8. Marie on April 24, 2010

    I might be in the minority here because I do train my dogs with the intention of being able to do competitive obedience and agility with them. I don’t mind all the attention to detail that is required. In fact, I enjoy it and so do my dogs. I wouldn’t keep training with them if we weren’t having fun.

    I do find it ironic how many people think competition obedience is too strict and asks the dogs to do unnatural things, yet they think agility is just fun and games. Think of all the unnatural things you ask the dogs to do in agility! LOL I mean it doesn’t even make any sense to ask a dog to weave through 12 poles, when running straight past them is faster. Not only do we ask that, but we insist that they enter on the same side each time and not skip any poles. LOL Crazy really.

    One of the things that I enjoy about both competition obedience and agility is that you have trained with your dogs to the point that you can ask them to do a behavior that may not be easy or natural and because of your relationship with the dog, they understand what you are asking for and will work with you as a team. It’s a beautiful thing!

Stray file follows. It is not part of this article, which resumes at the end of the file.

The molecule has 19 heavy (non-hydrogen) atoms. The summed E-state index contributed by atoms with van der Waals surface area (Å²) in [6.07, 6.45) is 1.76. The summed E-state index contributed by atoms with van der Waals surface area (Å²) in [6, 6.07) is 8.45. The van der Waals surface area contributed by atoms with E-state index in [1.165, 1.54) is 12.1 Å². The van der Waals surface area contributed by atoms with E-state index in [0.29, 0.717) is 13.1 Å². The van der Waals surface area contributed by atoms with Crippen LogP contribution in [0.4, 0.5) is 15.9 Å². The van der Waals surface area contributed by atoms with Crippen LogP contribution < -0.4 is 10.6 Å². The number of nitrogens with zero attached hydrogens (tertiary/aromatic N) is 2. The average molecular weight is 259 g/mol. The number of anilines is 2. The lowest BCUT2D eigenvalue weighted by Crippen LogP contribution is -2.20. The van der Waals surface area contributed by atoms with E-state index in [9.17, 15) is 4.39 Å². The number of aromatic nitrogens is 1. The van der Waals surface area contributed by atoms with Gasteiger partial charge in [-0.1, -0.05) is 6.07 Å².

Having said that, I don’t think competition dogsports are for everyone and I really wish that there were more practical classes around here for people. I find it frustrating that in a beginning obedience class here the students are being taught things that they will likely never use. I sincerely wish that all that time and effort could be spent on something they would use daily…like training a reliable recall, (without a perfect front position), or a wait or stay in whatever position the owner decides in practical situations like at a door or gate. Or loose leash walking, rather than concentrating on perfect heel position. Don’t even get me started on things like teaching the dog a skill like “stand for exam”, when the dog is struggling with basic handling like brushing, or toenail clipping.

    Sorry, I think this comment turned into a post of it’s own. 😛

  9. Amanda Steiner on April 25, 2010